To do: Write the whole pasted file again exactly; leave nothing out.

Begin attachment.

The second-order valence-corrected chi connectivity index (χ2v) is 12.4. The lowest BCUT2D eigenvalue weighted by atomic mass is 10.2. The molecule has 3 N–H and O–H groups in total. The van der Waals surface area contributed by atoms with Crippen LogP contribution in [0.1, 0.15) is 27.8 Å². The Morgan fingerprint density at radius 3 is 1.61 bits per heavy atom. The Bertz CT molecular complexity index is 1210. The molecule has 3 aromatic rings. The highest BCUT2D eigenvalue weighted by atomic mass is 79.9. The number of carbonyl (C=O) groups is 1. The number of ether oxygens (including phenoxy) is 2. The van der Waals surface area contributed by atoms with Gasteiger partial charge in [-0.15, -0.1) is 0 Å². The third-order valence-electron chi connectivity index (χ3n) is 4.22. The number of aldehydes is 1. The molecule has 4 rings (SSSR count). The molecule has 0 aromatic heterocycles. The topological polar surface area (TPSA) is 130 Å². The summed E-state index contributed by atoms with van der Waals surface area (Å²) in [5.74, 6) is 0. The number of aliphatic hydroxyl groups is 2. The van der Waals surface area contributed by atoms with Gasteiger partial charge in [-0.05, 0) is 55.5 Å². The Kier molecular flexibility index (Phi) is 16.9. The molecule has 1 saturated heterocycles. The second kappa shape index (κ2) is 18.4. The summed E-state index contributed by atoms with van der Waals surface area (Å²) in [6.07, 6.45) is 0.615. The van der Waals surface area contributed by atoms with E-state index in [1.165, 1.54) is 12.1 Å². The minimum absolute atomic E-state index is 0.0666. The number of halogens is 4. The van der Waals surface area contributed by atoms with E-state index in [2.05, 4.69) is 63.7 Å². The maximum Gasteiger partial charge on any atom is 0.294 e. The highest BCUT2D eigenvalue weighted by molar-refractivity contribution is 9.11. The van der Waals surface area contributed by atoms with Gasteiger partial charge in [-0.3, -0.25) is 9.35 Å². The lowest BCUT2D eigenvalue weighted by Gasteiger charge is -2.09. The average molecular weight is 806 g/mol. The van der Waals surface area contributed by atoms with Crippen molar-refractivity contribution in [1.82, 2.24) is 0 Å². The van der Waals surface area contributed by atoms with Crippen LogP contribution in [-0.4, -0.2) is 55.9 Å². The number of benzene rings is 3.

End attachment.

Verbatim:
The second-order valence-corrected chi connectivity index (χ2v) is 12.4. The lowest BCUT2D eigenvalue weighted by atomic mass is 10.2. The molecule has 3 N–H and O–H groups in total. The van der Waals surface area contributed by atoms with Crippen LogP contribution in [0.1, 0.15) is 27.8 Å². The Morgan fingerprint density at radius 3 is 1.61 bits per heavy atom. The Bertz CT molecular complexity index is 1210. The molecule has 3 aromatic rings. The highest BCUT2D eigenvalue weighted by atomic mass is 79.9. The number of carbonyl (C=O) groups is 1. The number of ether oxygens (including phenoxy) is 2. The van der Waals surface area contributed by atoms with Gasteiger partial charge in [-0.15, -0.1) is 0 Å². The third-order valence-electron chi connectivity index (χ3n) is 4.22. The number of aldehydes is 1. The molecule has 4 rings (SSSR count). The molecule has 0 aromatic heterocycles. The topological polar surface area (TPSA) is 130 Å². The summed E-state index contributed by atoms with van der Waals surface area (Å²) in [5.74, 6) is 0. The number of aliphatic hydroxyl groups is 2. The van der Waals surface area contributed by atoms with Gasteiger partial charge in [-0.05, 0) is 55.5 Å². The Kier molecular flexibility index (Phi) is 16.9. The molecule has 1 saturated heterocycles. The second kappa shape index (κ2) is 18.4. The summed E-state index contributed by atoms with van der Waals surface area (Å²) in [6.07, 6.45) is 0.615. The van der Waals surface area contributed by atoms with E-state index in [1.165, 1.54) is 12.1 Å². The minimum absolute atomic E-state index is 0.0666. The number of halogens is 4. The van der Waals surface area contributed by atoms with E-state index in [2.05, 4.69) is 63.7 Å². The maximum Gasteiger partial charge on any atom is 0.294 e. The highest BCUT2D eigenvalue weighted by molar-refractivity contribution is 9.11. The van der Waals surface area contributed by atoms with Gasteiger partial charge in [-0.3, -0.25) is 9.35 Å². The lowest BCUT2D eigenvalue weighted by Gasteiger charge is -2.09. The average molecular weight is 806 g/mol. The van der Waals surface area contributed by atoms with Crippen molar-refractivity contribution in [1.82, 2.24) is 0 Å². The van der Waals surface area contributed by atoms with Crippen LogP contribution in [-0.4, -0.2) is 55.9 Å². The number of benzene rings is 3.